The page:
MK neon glow surrounds for light switches

T

toasty

Fitted a couple of these last night to the upstairs and downstairs hallway light switches.

They look really smart I reckon and the missus agrees. :D

They glow an eeerie green colour when the lights are off. :evil:

All part of my "plan your escape in the event of a fire" preparations. First step, find the light switch.
 
Sponsored Links
Joined
3 Nov 2006
Messages
26,932
Reaction score
2,900
Location
Bedfordshire
Country
United Kingdom
Don't count on them being there in a fire evacuation. If the power had gone then the glow will not be there.

Practise the evacuation in the dark or blind folded. That is more realistic in a fire situation.
 
Joined
16 Feb 2007
Messages
11,795
Reaction score
480
Location
West Midlands
Country
United Kingdom
or fit an emergency light to the top of the stairs, and one in the hallway..

I am making a system for my mothers house that charges a battery pack in the garage and a couple of mains relays to switch power on to some 12v spots on the stairs.. looks better than those standard emergency lights..
 
Joined
3 Nov 2006
Messages
26,932
Reaction score
2,900
Location
Bedfordshire
Country
United Kingdom
The stand-alone emergency lights ( that come on when power fails ) are the best option. Reason for saying that is that they will illuminate what ever happens to the wiring in the house during the fire.

Using a remote power source for the emergency lamp requires that the cable to the lamp survives the fire long enough to evacuate the building. That may not happen.
 
Sponsored Links
Joined
16 Feb 2007
Messages
11,795
Reaction score
480
Location
West Midlands
Country
United Kingdom
wired in singles silicone glass 2.5mm.. clipped to the joists.. ( only 12V.. ) should withstand a fire long enough to get out.. will last longer than the wiring to the smoke detectors will..

more for power cuts and the like than for fire..
 
T

toasty

Fair point re: power cuts, mine are on a ups so more likely to be working, but of course depending on how established the fire is will affect this.

I've also got some pretty tasty smoke detectors, so I should know about it fairly soon.
 
Joined
13 Feb 2007
Messages
565
Reaction score
0
Location
Nottingham
Country
United Kingdom
ColJack said:
or fit an emergency light to the top of the stairs, and one in the hallway..

I am making a system for my mothers house that charges a battery pack in the garage and a couple of mains relays to switch power on to some 12v spots on the stairs.. looks better than those standard emergency lights..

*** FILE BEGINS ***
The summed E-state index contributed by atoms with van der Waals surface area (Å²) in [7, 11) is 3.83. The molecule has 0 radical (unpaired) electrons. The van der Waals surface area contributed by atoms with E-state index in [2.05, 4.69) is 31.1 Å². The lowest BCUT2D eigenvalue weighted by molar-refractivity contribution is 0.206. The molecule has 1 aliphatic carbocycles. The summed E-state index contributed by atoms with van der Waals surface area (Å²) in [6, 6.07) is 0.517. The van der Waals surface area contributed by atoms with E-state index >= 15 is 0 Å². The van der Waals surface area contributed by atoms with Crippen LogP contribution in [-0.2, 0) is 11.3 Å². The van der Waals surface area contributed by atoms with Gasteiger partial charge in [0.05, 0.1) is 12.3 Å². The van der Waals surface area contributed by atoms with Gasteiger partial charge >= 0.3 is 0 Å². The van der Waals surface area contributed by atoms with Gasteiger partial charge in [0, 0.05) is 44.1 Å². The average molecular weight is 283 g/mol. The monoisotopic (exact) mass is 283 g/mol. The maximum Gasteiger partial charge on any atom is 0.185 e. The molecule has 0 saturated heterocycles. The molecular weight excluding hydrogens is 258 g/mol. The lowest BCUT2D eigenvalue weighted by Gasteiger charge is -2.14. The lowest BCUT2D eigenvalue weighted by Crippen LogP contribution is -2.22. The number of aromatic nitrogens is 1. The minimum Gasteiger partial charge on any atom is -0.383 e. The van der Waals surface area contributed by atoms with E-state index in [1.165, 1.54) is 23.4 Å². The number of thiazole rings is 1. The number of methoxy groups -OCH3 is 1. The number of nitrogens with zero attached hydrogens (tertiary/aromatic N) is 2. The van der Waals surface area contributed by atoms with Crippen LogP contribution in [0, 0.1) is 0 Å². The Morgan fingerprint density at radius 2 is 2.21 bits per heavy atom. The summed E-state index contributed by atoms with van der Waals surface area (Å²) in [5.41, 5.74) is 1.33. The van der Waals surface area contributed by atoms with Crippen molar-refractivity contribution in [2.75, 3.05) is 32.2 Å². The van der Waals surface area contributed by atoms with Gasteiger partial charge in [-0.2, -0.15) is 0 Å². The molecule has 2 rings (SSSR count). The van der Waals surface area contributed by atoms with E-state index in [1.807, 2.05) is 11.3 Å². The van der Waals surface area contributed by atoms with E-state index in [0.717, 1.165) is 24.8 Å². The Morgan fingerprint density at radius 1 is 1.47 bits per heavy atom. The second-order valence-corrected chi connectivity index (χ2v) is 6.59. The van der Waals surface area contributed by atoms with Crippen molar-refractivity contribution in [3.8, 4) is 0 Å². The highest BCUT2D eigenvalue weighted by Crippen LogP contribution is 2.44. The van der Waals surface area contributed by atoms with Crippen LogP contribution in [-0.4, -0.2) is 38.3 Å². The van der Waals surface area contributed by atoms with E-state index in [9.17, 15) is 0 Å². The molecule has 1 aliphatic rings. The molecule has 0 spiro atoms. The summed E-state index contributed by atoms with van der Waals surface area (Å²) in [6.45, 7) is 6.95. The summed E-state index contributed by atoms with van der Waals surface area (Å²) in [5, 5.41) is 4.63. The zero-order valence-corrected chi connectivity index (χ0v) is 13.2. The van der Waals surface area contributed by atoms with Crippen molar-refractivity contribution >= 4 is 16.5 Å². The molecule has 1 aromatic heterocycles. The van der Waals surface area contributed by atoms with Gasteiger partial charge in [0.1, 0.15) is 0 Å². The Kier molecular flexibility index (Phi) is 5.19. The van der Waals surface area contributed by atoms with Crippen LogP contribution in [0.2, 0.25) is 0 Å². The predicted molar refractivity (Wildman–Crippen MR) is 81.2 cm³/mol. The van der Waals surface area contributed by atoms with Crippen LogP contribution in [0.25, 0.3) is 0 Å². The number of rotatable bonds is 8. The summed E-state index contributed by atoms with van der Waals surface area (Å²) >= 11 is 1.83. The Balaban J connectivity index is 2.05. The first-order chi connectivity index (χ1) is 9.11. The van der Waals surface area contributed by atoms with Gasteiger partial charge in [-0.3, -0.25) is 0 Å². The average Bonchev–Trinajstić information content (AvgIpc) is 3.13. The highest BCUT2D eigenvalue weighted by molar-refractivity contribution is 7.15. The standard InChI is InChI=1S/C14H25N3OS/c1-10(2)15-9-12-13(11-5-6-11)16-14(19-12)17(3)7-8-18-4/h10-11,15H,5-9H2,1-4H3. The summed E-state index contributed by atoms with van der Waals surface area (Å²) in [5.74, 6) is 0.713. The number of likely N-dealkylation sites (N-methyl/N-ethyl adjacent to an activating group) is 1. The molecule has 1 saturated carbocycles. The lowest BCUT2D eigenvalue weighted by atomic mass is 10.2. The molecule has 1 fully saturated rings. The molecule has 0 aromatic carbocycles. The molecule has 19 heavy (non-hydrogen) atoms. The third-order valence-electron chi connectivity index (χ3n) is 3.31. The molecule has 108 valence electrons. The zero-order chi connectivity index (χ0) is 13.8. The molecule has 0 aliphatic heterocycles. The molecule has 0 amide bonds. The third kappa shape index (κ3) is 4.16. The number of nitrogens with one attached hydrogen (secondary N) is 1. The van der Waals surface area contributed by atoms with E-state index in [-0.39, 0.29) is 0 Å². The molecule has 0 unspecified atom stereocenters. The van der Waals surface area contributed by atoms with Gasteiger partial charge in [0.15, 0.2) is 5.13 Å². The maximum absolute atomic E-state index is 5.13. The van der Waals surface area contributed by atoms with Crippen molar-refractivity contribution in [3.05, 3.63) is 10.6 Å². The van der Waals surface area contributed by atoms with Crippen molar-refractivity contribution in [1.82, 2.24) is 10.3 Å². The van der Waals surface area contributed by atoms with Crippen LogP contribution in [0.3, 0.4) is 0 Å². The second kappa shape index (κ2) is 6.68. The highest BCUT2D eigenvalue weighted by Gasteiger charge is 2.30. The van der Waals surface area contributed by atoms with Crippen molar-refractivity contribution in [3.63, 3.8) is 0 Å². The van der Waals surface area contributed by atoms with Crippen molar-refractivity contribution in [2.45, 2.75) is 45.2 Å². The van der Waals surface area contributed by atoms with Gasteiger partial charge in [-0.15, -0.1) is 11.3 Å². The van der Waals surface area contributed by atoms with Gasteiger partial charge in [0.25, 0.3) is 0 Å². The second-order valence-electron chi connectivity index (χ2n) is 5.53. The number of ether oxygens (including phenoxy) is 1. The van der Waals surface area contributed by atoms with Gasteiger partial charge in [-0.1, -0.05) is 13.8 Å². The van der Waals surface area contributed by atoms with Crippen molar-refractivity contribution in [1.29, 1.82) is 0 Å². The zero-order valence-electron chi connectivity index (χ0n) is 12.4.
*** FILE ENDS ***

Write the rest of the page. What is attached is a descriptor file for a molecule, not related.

Newlec do a neat little 12 volt spot emergency pack if you've got a bit of room.

I've got a few em lights in my house, one in my little boy's room, one over my fuse board, one in the hall and one in the kitchen, all tested monthly and annually!
 
Joined
31 Mar 2006
Messages
20,002
Reaction score
1,380
Location
Leeds
Country
United Kingdom
I have used a flush mount 20w under cupboard capsule fitting for my staircase emergency light. It is super neat, and all powerd from an old veritas alarm panel with a mains relay to switch the light on when the power fails. :D

The panel has a 7Ah battery, so should provide over 3 hours light in a mains fail
 
B

breezer

4.37 hours in theory, but since no battery is 100% efficiant, yeah, stick with over 3 hours
 
T

toasty

breezer said:
4.37 hours in theory

A bit less than that breezer, Ah ratings for batteries are at the 10hour discharge rate, so RFs 7Ah will provide 700mA for 10 hours but not 7Amps for an hour (in fact it will provide 7amps for .5 of an hour)

20W lamp is 1.666Amps at 12volts which would suggest 4.2hours by simply dividing the capacity by the load, but looking at discharge curves reveals that at this rate the battery would discharge in much less than your 4.37hours. 3hours is pretty much on the money.

Where did you get 4.37 from anyway? Surely 7 / (20/12) is 4.2 ?
 
Joined
18 Apr 2007
Messages
40
Reaction score
0
Location
London
Country
United Kingdom
Surely emergency lights are a bit pointless in a domestic setting from a fire safety angle ?

In your standard dwelling any fire serious/developed enough to knock out the lighting circuits is almost certainly going to have created so much smoke/heat that lighting an escape route out of your own house will be the least of your worries. No ?

Personally I can't see how they reduce the risk of death or injury from fire by any appreciable degree.

I've actually seen a report of where faulty wiring on the emergency lighting caused the fire... I think the word is irony !

This is why they are mainly the purview of multi-occupancy buildings.... flats/hotels/rest-homes etc, where a fire could knock out the lighting but yet be some way away from the bedrooms. Unlikely in a normal house surely.... that's why no regulations require them for single occupancy dwellings.

Mind you I can see the point of having one by say the CU etc for convenience.

I do....it's called a torch :)



============================
Being proved wrong means you've learnt something
 
Joined
13 Feb 2007
Messages
565
Reaction score
0
Location
Nottingham
Country
United Kingdom
LondonRay said:
I've actually seen a report of where faulty wiring on the emergency lighting caused the fire... I think the word is irony !

Not as ironic as a FAP going up in flames ;)

The ems in my house are more for power cuts than a fire knocking out the lights + I always have a large stock of them on the van for repairs.
 

DIYnot Local

Staff member

If you need to find a tradesperson to get your job done, please try our local search below, or if you are doing it yourself you can find suppliers local to you.

Select the supplier or trade you require, enter your location to begin your search.


Are you a trade or supplier? You can create your listing free at DIYnot Local

 
Sponsored Links

Similar threads

Top